According to a recent report by the Wall Street Journal, AT&T (NYSE:T) shares hit rock bottom this week, hittin’ their lowest point in three decades. The stock took a nosedive after analysts downgraded it, followin’ claims that AT&T, along with other telecom companies, left toxic lead cables danglin’ on poles, underwater, and buried underground. On Tuesday, AT&T shares dropped 0.6% and closed at $13.45.
AT&T wasn’t holdin’ back when it came to bashin’ the newspaper’s reportin’ and testin’, claimin’ that it differed greatly from the expert testin’ they had commissioned themselves.
In their court filing, AT&T argued that them lead-clad cables only made up a small portion of their network. They estimated that these cables accounted for less than 10% of the roughly two million sheath miles of copper cables they had, and the majority of them were still in active service.
The company pointed out that over two-thirds of their lead-clad cabling was either buried or in conduit, with a small portion runnin’ underwater.
Back in 2021, AT&T had agreed to remove them lead-clad telecommunications cables from Lake Tahoe, which sits on the border of California and Nevada, to settle a lawsuit, even though they believed there was no danger.
In response to the Wall Street Journal’s report, AT&T’s lawyer suggested that the cables should stay put to allow further analysis by independent parties like the U.S. Environmental Protection Agency (EPA). They wanted the safety of these cables to be debated with solid scientific evidence rather than sensationalized media coverage.
A status conference is scheduled for Thursday to address the matter.
As of now, there hasn’t been any comment from the newspaper or the EPA.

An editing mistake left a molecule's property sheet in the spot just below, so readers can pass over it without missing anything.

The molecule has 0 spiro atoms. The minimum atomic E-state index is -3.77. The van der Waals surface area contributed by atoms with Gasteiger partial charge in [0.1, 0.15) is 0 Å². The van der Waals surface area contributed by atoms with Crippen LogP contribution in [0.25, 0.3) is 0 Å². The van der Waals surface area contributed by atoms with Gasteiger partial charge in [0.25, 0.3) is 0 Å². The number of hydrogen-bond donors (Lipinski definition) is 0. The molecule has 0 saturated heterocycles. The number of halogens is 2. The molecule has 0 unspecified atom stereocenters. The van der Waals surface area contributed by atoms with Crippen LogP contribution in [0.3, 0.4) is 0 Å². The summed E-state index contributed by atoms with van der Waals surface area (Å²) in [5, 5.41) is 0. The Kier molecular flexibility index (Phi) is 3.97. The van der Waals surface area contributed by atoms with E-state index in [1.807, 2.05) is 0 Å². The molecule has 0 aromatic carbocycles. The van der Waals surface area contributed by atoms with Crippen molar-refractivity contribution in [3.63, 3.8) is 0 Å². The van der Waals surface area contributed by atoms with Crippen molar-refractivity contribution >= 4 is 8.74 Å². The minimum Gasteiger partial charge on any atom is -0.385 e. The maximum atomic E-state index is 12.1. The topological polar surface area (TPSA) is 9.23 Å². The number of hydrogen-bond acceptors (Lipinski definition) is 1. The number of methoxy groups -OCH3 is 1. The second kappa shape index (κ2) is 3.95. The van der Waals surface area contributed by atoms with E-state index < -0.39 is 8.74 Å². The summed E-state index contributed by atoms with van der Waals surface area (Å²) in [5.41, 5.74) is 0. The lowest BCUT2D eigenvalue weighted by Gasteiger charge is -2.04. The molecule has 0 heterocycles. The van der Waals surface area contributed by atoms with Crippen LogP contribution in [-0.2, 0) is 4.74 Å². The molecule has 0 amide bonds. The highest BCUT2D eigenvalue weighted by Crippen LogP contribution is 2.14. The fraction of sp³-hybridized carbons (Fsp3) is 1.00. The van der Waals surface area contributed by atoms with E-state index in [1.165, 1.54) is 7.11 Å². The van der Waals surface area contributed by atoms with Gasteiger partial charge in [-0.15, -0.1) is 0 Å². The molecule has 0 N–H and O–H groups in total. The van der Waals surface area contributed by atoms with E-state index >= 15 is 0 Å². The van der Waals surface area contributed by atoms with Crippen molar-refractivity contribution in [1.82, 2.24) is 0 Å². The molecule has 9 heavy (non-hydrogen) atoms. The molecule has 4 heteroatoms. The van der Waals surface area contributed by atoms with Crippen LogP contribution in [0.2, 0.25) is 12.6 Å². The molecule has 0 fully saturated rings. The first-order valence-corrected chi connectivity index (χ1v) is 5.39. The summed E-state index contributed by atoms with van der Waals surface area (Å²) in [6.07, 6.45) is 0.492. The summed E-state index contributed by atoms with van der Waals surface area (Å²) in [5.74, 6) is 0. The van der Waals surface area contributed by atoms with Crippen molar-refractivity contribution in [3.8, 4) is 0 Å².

AT&T pointed out a letter from the non-governmental organization Environmental Defense Fund to the EPA, where they recommended assessin’ the condition of the underwater cables to determine any environmental risks associated with their removal or leavin’ ’em in place.
Tom Neltner, Senior Director of Safer Chemicals at the Environmental Defense Fund, clarified that their intention was to have the EPA investigate the lead cable issue without specifically addressin’ the immediate removal of the Lake Tahoe cables. Neltner emphasized that the goal was to use scientifically sound principles to understand the potential health risks posed by the lead-clad cables.
In their court filing, AT&T claimed that the Wall Street Journal’s testin’ was funded by the Environmental Defense Fund and specifically targeted sites where they expected to find high lead levels.
Neltner, who has been workin’ on lead-related matters for two decades, refuted AT&T’s criticism. He stated that the Environmental Defense Fund provided funds to Marine Taxonomic Services for the identification and collection of samples but did not pay for the analysis. The choice of the laboratory was made by the Wall Street Journal.